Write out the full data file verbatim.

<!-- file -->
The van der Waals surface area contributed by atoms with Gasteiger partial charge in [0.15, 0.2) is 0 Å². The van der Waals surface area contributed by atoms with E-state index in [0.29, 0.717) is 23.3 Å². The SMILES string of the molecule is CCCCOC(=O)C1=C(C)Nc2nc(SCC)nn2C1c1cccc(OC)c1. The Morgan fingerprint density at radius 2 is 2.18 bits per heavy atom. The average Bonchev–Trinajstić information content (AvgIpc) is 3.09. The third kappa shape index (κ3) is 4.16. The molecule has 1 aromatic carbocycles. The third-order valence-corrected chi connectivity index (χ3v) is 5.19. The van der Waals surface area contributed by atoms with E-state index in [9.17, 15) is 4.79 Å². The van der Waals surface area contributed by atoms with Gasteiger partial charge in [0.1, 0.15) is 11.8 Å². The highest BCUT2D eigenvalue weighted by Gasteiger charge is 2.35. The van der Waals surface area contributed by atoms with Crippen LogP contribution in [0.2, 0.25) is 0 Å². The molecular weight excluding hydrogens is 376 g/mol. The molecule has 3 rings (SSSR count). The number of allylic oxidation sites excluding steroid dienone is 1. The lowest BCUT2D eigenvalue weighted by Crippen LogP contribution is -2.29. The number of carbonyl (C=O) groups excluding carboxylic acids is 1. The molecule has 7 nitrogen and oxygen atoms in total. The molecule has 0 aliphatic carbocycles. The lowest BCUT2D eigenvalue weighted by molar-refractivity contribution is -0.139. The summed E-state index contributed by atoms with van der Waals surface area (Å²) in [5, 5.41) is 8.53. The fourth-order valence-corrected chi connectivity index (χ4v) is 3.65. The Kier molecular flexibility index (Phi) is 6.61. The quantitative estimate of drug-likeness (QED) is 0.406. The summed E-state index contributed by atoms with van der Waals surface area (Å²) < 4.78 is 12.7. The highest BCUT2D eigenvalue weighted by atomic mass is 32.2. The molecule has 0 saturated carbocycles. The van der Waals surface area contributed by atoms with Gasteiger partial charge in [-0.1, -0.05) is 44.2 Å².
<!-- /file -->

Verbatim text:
The van der Waals surface area contributed by atoms with Gasteiger partial charge in [0.15, 0.2) is 0 Å². The van der Waals surface area contributed by atoms with E-state index in [0.29, 0.717) is 23.3 Å². The SMILES string of the molecule is CCCCOC(=O)C1=C(C)Nc2nc(SCC)nn2C1c1cccc(OC)c1. The Morgan fingerprint density at radius 2 is 2.18 bits per heavy atom. The average Bonchev–Trinajstić information content (AvgIpc) is 3.09. The third kappa shape index (κ3) is 4.16. The molecule has 1 aromatic carbocycles. The third-order valence-corrected chi connectivity index (χ3v) is 5.19. The van der Waals surface area contributed by atoms with E-state index in [9.17, 15) is 4.79 Å². The van der Waals surface area contributed by atoms with Gasteiger partial charge in [0.1, 0.15) is 11.8 Å². The highest BCUT2D eigenvalue weighted by Gasteiger charge is 2.35. The van der Waals surface area contributed by atoms with Crippen LogP contribution in [0.2, 0.25) is 0 Å². The molecular weight excluding hydrogens is 376 g/mol. The molecule has 3 rings (SSSR count). The number of allylic oxidation sites excluding steroid dienone is 1. The lowest BCUT2D eigenvalue weighted by Crippen LogP contribution is -2.29. The number of carbonyl (C=O) groups excluding carboxylic acids is 1. The molecule has 7 nitrogen and oxygen atoms in total. The molecule has 0 aliphatic carbocycles. The lowest BCUT2D eigenvalue weighted by molar-refractivity contribution is -0.139. The summed E-state index contributed by atoms with van der Waals surface area (Å²) in [5, 5.41) is 8.53. The fourth-order valence-corrected chi connectivity index (χ4v) is 3.65. The Kier molecular flexibility index (Phi) is 6.61. The quantitative estimate of drug-likeness (QED) is 0.406. The summed E-state index contributed by atoms with van der Waals surface area (Å²) < 4.78 is 12.7. The highest BCUT2D eigenvalue weighted by atomic mass is 32.2. The molecule has 0 saturated carbocycles. The van der Waals surface area contributed by atoms with Gasteiger partial charge in [-0.1, -0.05) is 44.2 Å².